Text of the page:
Monday, July 21, 2014

Private Tax Collection: Will Congress Ever Learn?

The use of private collection agencies to collect delinquent taxes has been tried by the federal government several times. Up to this point, all of the attempts have been failures. So why does Senator Charles E. Schumer (D-NY) want to use them again? Could he be politically motivated?

Senator Schumer has had a provision inserted into the tax extenders bill that will require the IRS to contract with four private collection agencies to collect delinquent income taxes. Did I mention that two of those agencies are located in Senator Schumer’s congressional district?

As I mentioned, we’ve been down this path before. The first attempt to collect delinquent taxes by someone other than the IRS was in 1872 when Congress authorized contracts between private citizens and the U.S. Treasury Department to collect delinquent taxes. The collectors were entitled to retain 50% of the amount they collected. The process lost money and generated so many complaints that it resulted in the resignation of William Adams Richardson, Secretary of the Treasury.

Two other uses of private collection agencies were made in 1996 —1997 and 2006 — 2009. Both lost money and resulted in numerous consumer complaints. In one instance, private tax collection agencies collected approximately $98 million in delinquent taxes but it cost the Treasury over $110 million to administer the program. The Treasury Department also estimated that one of the programs would raise more than $1 billion in revenue, however the program ended up losing money.

Based on past experiences with private tax collectors you’d think that Congress would have learned its lesson. Private tax collection services don’t work. In addition to being money-losing operations there are other reasons not to hire private debt collectors.

Private debt collectors—
  • have little incentive to keep taxpayer data confidential,
  • are often heavy handed in dealing with taxpayers,
  • are not inclined to offer payment options,
  • usually cost more than the taxes they collect, and
  • have no incentive to help the taxpayer correct simple errors.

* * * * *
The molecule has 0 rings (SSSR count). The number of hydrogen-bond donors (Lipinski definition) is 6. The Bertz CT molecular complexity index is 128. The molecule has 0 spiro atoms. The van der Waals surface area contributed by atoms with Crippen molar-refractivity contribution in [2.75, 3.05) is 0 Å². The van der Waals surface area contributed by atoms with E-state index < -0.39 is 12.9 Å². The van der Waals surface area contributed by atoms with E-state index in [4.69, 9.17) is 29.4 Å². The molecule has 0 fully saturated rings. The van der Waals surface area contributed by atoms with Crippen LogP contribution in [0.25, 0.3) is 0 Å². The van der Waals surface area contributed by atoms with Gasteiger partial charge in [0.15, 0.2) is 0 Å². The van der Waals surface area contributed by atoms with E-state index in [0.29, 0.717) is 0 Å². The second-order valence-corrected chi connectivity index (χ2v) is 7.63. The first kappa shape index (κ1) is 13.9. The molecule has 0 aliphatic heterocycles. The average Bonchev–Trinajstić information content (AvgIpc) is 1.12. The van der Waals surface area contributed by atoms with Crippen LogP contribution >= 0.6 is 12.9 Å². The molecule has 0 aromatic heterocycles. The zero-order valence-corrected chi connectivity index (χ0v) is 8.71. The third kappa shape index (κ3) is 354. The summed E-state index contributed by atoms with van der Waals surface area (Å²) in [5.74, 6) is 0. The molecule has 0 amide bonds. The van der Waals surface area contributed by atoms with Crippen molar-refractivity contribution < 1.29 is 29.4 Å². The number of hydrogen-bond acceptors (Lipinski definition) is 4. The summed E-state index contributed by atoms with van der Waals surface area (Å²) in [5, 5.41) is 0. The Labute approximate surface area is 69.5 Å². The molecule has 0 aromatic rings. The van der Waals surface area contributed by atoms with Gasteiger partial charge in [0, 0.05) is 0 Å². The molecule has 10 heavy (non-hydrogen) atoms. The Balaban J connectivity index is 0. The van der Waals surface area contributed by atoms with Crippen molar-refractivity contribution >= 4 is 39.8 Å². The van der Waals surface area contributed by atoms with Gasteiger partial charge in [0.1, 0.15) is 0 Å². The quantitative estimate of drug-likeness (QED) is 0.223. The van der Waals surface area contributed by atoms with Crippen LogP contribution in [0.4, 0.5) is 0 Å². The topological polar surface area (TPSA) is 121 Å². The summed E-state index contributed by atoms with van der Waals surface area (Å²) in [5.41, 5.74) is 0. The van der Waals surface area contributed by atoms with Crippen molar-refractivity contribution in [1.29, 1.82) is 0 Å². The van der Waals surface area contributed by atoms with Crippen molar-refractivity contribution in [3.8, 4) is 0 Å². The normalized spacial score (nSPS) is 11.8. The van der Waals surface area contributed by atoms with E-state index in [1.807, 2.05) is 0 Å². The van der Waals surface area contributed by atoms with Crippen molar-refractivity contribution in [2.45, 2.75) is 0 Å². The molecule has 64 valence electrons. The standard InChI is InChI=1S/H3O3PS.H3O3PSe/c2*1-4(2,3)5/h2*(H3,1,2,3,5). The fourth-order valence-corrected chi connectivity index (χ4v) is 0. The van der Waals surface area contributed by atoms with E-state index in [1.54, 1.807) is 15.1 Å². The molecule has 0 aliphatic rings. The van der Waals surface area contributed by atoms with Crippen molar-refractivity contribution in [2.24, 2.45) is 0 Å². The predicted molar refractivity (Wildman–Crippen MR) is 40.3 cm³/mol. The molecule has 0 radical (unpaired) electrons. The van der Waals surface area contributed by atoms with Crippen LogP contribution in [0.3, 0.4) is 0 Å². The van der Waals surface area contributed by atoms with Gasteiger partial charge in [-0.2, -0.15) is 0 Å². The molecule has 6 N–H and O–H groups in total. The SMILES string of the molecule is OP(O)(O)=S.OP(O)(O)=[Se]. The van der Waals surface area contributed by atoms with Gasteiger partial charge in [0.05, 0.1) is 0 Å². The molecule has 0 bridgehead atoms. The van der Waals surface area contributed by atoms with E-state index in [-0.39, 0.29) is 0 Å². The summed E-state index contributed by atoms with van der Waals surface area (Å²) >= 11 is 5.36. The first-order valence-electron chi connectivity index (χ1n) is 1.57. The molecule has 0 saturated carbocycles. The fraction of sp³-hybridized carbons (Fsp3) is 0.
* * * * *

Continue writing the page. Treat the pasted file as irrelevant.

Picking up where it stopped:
My Solution
I have a better solution that doesn’t require the services of a private debt collector. Why not just collect the $3.3 billion in back taxes owed by current and retired employees of the federal government? ( After all, the IRS knows where they work, so why not set up an affordable payment plan and deduct it from their paychecks each pay period?

What do you think?

Tuesday, July 8, 2014

AICPA Expresses Strong Concern over IRS Program

The Internal Revenue Service (IRS) just couldn’t wait for Congress to pass legislation giving them the authority to regulate unregistered paid tax return preparers.  So, on June 26, 2014 the IRS announced a “voluntary” Annual Filing Season Program (AFSP) outlining the new program that focuses on continuing education and filing season readiness for unregistered paid tax return preparers.

The AFSP program will allow unenrolled return preparers to obtain a record of completion when they voluntarily complete a required amount of continuing professional education, including courses in basic tax filing issues and updates, ethics, as well as other federal tax law matters.

According to IRS Commissioner John Koskinen, “This voluntary program will be a step to help protect taxpayers during the 2015 filing season.” However, not everyone agrees with the commissioner.  In fact, the AICPA calls the program unlawful and improper.

The following are excerpts from the AICPA’s letter to IRS Commissioner Koskinen explaining the basis for their concern:

I.                 The IRS must identify a statutory basis for any regulatory approach it creates.
·       No statutory authority, including 26 U.S.C. § 7803, authorizes the proposed program.
·       If the IRS cannot identify a clear, specific statutory basis for its action, then under the Administrative Procedures Act (APA) it may not act.

II.              A purportedly “voluntary” program would be an end-run around Loving vs. IRS.
·       The proposed program would also undermine the legal rationale given by the court in striking down the tax return preparer regulations.
·       The “voluntary” program would undermine the important concerns underlying Loving.

III.            The IRS must comply with procedural requirements.
·       The IRS must comply with the APA’s Notice and Comment procedures.
·       The IRS must comply with the Paperwork Reduction Act and with Executive Order 12,866 (Regulatory Planning and Review).

IV.             The proposal is arbitrary and capricious.
·       A voluntary program would not address the problem of unethical or fraudulent tax return preparers.
·       A voluntary program could give rise to confusion among consumers.
·       The IRS has not sufficiently considered alternative methods of ensuring that tax return preparers are qualified and competent.

For a complete copy of the AICPA’s 14 page letter go to the following website: .

I think the IRS is trying to do the right thing, but I believe that they are going about it in the wrong way. I agree with the AICPA that any approach the IRS takes must be supported by a strong legal basis and sound policy. To acquire that legal basis will require congressional intervention; however, Congress probably won’t act until after the next elections.

What do you think?